In recent news, an original Willem de Kooning known as “Woman-Ochre” was found at an estate sale by owners of Manzanita Ridge Furniture & Antiques, a New Mexico furniture and antiques shop (the owners include Buck Burns, Rick Johnson and David Van Auker).

Unaware that the work was an original de Kooning that had been stolen thirty years before, the antique dealers brought the work to their shop and marketed it as a decorative piece.  However, after the painting received significant interest, the dealers researched the provenance and determined that the work was the stolen art.  As a result of their efforts, the painting has been returned to its original owner, the University of Arizona Museum of Art.  Reunited with the Museum, the work (which had been cut from its frame during the heist thirty years ago) “fits like a glove” in its original frame.

In November, the Museum will have a special presentation regarding the “Woman-Ochre” entitled Out of the Vault – Art Crime. Museum Curator Olivia Miller and Registrar Kristen Schmidt will present on the theft of the de Kooning and Meredith Savona, a Special Agent with the FBI’s Art Crime Unit, will discuss art theft.

This recent discovery demonstrates the need to conduct proper provenance research.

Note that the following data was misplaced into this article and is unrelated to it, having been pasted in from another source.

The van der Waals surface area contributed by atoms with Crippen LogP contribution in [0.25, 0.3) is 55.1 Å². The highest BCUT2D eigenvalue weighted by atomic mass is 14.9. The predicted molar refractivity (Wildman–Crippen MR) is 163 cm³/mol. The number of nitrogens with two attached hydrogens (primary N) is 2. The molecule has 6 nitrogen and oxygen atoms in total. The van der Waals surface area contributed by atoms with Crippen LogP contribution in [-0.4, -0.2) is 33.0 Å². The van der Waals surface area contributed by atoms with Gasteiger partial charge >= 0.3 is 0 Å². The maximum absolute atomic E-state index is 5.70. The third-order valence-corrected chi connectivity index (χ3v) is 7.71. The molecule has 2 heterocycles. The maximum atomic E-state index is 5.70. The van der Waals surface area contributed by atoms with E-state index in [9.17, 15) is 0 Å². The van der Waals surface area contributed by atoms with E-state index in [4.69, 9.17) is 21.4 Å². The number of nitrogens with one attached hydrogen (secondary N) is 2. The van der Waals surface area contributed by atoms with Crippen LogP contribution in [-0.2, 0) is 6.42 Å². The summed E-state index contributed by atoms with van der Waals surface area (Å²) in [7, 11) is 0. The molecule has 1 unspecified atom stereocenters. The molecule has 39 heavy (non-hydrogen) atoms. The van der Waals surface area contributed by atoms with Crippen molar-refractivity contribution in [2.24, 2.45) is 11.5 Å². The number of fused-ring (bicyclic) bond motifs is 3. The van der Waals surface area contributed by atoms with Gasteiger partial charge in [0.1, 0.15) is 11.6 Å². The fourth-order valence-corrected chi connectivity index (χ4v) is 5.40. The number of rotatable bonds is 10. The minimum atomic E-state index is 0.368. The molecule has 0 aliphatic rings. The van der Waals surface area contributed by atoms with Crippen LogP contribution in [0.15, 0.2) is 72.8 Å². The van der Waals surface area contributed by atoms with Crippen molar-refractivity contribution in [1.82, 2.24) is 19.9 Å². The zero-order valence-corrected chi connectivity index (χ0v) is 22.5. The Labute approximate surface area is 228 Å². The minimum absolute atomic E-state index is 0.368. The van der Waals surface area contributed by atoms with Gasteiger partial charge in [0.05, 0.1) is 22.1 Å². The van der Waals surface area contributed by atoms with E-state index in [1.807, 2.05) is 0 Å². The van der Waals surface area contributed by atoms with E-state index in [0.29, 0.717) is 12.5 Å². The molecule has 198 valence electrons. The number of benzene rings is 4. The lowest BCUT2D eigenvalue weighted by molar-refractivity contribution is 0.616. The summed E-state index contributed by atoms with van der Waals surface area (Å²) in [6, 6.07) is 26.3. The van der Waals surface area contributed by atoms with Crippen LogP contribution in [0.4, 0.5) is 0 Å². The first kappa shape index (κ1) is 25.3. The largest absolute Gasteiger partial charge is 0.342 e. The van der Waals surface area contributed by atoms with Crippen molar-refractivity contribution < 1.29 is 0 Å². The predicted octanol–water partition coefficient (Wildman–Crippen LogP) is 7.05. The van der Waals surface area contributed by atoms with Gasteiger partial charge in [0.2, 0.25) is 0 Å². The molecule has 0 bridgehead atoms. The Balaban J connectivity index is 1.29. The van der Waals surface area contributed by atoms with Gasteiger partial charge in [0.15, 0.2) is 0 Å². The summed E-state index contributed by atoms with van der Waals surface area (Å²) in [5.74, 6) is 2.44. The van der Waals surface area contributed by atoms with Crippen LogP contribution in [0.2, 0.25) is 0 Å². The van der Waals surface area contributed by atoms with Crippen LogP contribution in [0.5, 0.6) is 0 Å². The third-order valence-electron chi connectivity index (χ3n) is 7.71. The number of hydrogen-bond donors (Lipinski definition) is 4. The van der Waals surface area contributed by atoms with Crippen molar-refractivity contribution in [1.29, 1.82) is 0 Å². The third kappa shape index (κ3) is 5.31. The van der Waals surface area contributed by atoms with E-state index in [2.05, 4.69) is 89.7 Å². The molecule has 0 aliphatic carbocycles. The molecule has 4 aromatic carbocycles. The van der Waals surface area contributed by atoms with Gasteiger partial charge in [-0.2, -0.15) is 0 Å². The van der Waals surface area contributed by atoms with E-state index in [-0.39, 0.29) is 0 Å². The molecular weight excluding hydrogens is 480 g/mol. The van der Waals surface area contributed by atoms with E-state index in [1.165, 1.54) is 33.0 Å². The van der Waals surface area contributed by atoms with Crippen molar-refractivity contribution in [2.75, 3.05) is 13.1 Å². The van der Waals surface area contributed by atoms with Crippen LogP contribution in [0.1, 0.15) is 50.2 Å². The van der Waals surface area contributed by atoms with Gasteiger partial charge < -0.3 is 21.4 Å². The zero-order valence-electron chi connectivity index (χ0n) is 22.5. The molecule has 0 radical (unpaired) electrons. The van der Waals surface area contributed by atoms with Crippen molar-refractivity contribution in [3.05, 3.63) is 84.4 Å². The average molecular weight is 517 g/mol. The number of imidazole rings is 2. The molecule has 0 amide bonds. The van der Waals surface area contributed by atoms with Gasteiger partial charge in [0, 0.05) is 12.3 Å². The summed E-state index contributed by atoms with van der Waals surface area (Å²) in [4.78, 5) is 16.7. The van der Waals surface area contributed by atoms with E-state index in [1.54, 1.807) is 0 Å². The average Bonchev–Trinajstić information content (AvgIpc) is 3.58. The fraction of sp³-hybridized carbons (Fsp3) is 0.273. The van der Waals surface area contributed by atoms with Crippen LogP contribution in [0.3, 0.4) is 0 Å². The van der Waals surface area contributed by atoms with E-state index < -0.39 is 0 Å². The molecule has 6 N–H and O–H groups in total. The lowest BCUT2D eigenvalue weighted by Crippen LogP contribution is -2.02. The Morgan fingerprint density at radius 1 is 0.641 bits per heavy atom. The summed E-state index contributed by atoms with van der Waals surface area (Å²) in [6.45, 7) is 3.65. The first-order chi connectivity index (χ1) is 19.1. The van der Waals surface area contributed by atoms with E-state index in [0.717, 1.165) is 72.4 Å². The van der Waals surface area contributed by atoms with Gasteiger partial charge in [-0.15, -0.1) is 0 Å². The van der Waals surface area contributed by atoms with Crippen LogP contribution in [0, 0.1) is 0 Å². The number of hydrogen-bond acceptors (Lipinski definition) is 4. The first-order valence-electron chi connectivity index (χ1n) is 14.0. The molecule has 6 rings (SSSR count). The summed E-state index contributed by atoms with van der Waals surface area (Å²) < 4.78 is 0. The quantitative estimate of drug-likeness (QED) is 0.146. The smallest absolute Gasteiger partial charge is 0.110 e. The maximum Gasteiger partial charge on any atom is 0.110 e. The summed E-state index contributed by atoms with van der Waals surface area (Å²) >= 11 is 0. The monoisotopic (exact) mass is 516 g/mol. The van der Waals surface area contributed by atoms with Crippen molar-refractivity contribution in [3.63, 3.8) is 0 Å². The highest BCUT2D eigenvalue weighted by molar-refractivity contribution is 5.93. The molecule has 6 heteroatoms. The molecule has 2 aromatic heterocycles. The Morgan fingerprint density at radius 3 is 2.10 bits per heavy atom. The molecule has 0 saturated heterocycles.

In the wake of more WWII/Nazi era stolen art legal battles, the International Foundation for Art Research (IFAR) has issued a new Provenance Guide, which highlights the importance of archival research, and states that provenance research is “a must” for all art purchasers.  The Provenance Guide includes links to numerous archival websites and databases (including the Getty Research Institute), which will aid in provenance due diligence.  IFAR states that provenance litigation demonstrate that “all available archival materials must be consulted . . . ” because among other things, “documentary evidence may be open to interpretation.”

 

 

 

 

In March 2016, a US auction gallery sold an Old Master oil painting (a sketch of an old woman) for $27,000. The sale price was nearly double the high auction estimate of 15,000.  However, when the same painting was recently sold by Sotheby’s London in a July 2017 sale as an authentic Peter Paul Rubens, it achieved a hammer of £416,750 (close to $550,000 USD), which is nearly 20 times the original purchase price.

It has been reported that the appraisers at Sotheby’s London relied on certain clues to authenticate painting and attribute to Peter Paul Rubens himself. For example, Rubens had painted this old lady before, and there were examples of Rubens work with the old women at the Museum of Fine Arts in Boston and the Lichtenstein museum.  Interestingly, the work was consigned to Sotheby’s after it had been properly cleaned and restored. The restoration work revealed that the sketch had been overpainted, and this overpainting is likely the reason why the work was not properly attributed in the first place.   Importantly, this is not the first time an authentic Rubens was late discovered. In 2015, a portrait deaccessed by the Metropolitan Museum of Art was later determined to be an authentic Rubens and fetched $626,500 at auction (over 20 times its original high estimate of $30,000).

As the Washington Post reports, authentic Rubens are valuable – even if they are mere sketches and not final oil portraits. Rubens value has increased. For example, last year a Rubens painting, Lot and his Daughters, set a new record for an Old Masters sale fetching £44.8 million ($58.1 million USD).